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[Photography] So...

Apr. 18th, 2014 10:16 am
moonvoice: (calm - bokeh)
[personal profile] moonvoice
Lately I've been getting into macro photography.
I got an Olloclip for my iPhone,
and all of these photos are taken with the iPhone.
I've mostly been hunting around in the garden,
having a good time.

Some more under the cut. )

Pulp Fiction

Apr. 17th, 2014 09:16 pm
ivyfic: (Default)
[personal profile] ivyfic
Today in cultural education: Pulp Fiction. It was...really good. I'm surprised that I liked it. Very surprised.

I have long been not a fan of Tarantino. The man's kind of an ass, and whenever I hear stories about him as a person, they're not positive. My previous exposure to his work has been the CSI two-parter and that stint he did on Alias. Ever since Reservoir Dogs came out I've been hearing about how violent his movies were. What sealed it for me, though, was Sin City, a movie that repelled me. I know that's a Robert Rodriguez film, but Tarantino directed part of it, so I feel his involvement is an indication that this is to his taste. And while Sin City is visually stunning--I don't think any other film has so completely put a comic book on screen--and I love the soundtrack, that film felt like something that was done to me. My memories of it are a nightmarish kaleidoscope.

So yes, I've been avoiding Tarantino films for a long time. But Pulp Fiction was so huge--it came out when I was thirteen, just old enough for my classmates to get into R films, and it seems like everyone I knew watched it. "Jungle Boogie" was played at all the school dances. I even own the soundtrack. So it was time to bite the bullet and watch the thing. I figured I'd been solidly spoiled. Turns out everything I'd ever heard is only from the first hour of the movie, and the other two were a total surprise.

I know all y'all already know this, but it's new to me--also, trigger warning for the thing that is a trigger in the film )

The main stand-out feature of the film is, of course, the dialogue. The dialogue is unparalleled. Not just for its wit, but for how it makes all of the film's characters into three-dimensional people. I can think of few films that gave me such a clear idea of who these people are. This isn't like Oscar Wilde dialogue, where everyone sounds like the author and the dialogue exists to show how very clever that author is. Tarantino is being clever, but clever in the service of showing us who these people are beyond the events of the plot. As Ebert pointed out in his review, most dialogue in most films is purely about the plot. But Pulp Fiction you could listen to as an audiobook.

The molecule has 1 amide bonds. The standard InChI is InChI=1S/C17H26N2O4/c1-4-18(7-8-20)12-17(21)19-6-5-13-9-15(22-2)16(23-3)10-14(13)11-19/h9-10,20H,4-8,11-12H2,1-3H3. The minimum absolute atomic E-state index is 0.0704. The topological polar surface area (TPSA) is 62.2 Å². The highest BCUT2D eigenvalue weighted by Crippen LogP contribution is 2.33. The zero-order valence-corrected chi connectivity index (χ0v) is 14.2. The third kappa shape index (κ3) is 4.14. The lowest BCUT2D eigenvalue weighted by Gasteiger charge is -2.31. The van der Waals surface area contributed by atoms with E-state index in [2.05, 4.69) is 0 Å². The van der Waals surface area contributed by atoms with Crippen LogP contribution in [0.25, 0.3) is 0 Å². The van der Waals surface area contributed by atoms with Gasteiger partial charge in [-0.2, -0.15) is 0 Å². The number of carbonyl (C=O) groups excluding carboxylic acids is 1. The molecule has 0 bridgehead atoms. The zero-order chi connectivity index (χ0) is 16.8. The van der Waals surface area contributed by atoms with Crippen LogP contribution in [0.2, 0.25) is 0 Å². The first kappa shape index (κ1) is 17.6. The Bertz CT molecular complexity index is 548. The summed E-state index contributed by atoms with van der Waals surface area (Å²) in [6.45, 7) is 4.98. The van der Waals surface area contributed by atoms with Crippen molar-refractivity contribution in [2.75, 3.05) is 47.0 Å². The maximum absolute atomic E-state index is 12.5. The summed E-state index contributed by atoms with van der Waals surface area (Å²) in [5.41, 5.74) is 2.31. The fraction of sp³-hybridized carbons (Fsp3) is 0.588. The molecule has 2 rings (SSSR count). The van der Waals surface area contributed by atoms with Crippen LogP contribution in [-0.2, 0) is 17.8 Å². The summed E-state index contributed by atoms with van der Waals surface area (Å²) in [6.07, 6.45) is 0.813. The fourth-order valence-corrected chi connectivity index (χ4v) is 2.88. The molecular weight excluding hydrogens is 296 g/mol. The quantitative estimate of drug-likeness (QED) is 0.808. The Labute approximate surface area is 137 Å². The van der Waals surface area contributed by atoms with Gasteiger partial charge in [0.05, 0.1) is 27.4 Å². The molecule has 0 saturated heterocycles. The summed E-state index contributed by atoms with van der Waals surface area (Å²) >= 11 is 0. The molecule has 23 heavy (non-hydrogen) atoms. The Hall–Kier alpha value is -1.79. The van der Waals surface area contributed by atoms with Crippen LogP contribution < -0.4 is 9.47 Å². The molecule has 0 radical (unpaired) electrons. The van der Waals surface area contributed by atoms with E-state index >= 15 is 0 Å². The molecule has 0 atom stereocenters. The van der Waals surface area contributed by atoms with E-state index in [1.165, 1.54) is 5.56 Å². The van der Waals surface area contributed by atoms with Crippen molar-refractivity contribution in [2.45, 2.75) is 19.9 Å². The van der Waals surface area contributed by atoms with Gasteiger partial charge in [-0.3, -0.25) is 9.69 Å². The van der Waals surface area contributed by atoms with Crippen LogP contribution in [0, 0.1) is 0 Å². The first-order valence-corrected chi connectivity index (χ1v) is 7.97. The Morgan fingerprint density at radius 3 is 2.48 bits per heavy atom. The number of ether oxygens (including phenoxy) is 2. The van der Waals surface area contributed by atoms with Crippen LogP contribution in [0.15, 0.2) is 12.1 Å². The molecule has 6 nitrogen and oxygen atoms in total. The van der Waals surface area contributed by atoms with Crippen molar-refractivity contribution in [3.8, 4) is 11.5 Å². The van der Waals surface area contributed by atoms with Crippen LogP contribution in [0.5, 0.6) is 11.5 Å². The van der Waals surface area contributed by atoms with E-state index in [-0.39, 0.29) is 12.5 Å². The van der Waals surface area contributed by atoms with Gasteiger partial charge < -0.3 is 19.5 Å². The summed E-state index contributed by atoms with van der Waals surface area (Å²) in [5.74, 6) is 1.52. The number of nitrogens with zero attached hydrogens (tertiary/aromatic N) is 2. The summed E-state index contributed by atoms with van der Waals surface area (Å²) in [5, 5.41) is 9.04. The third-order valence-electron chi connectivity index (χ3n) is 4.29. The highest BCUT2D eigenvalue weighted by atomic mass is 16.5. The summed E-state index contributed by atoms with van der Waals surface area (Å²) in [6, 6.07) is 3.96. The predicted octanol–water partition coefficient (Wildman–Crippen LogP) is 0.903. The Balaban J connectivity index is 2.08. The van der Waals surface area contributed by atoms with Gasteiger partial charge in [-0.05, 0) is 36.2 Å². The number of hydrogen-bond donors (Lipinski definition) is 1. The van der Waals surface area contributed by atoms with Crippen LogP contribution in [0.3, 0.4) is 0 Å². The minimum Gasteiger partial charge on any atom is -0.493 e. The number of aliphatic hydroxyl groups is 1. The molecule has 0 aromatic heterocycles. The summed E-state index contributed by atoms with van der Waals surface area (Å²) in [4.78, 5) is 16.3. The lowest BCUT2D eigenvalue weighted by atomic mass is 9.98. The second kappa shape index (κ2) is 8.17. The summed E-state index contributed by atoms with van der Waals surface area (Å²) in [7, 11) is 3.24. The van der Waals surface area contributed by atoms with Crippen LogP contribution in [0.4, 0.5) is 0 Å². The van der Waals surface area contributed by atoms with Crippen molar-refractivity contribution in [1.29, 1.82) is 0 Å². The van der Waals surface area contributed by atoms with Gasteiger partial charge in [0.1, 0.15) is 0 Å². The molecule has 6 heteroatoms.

So now I find myself reevaluating my stance on Tarantino. I think it's perhaps time to give Kill Bill a chance. I still don't know about Reservoir Dogs, though. People have been telling me it's a fantastic film for a long time, but they've also been telling me just how violent it is, and I'm not quite sure I'm willing to watch that to get to the dialogue and the characters.

Food experiments

Apr. 18th, 2014 01:20 am
hawkwing_lb: (Default)
[personal profile] hawkwing_lb
Today, made slow-cooker pork with Chinese five-spice powder, herbes de Provence, honey, chicken stock, an apple, and carrot. And a bit of courgette and yellow pepper.

helloladies: Picture of T-Rex from Dinosaur Comics reading You'll thank me when you share my politics! (Default)
[personal profile] helloladies posting in [community profile] ladybusiness
Lady Business+ cover art

Episode #11 — Captain America 2

Stock up on tissues and grab your bucket of emotions about Steve Rogers and join Renay and Rose as they cry over the perfection of Captain America: The Winter Soldier. Steve's face, Steve's feelings, and Steve's friends: if you don't love Steve and this film, turn back now! Spoilers for the whole film and randomly, Man of Steel. Download the episode if, like us, you're overly invested in the happiness of Steve Rogers.

Follow us on twitter, tumblr, via RSS, or subscribe via iTunes.

yhlee: icosahedron (d20) (d20 (credit: bag_fu on LJ))
[personal profile] yhlee
I...may never be able to Exalt because lizard's reaction was "That's mean." Which probably means no breeding for me. :p And lots of grinding for more nest space? But we'll see.

ETA: Well, we have a nest of three eggs going because lizard wanted to try breeding before I managed to tell her about limited slots and Exalting...we'll see...

Read more... )

Thank you to everyone who helped us get started! I am, um, stupidly addicted to the Coliseum, which has been my gateway drug into Final Fantasy I...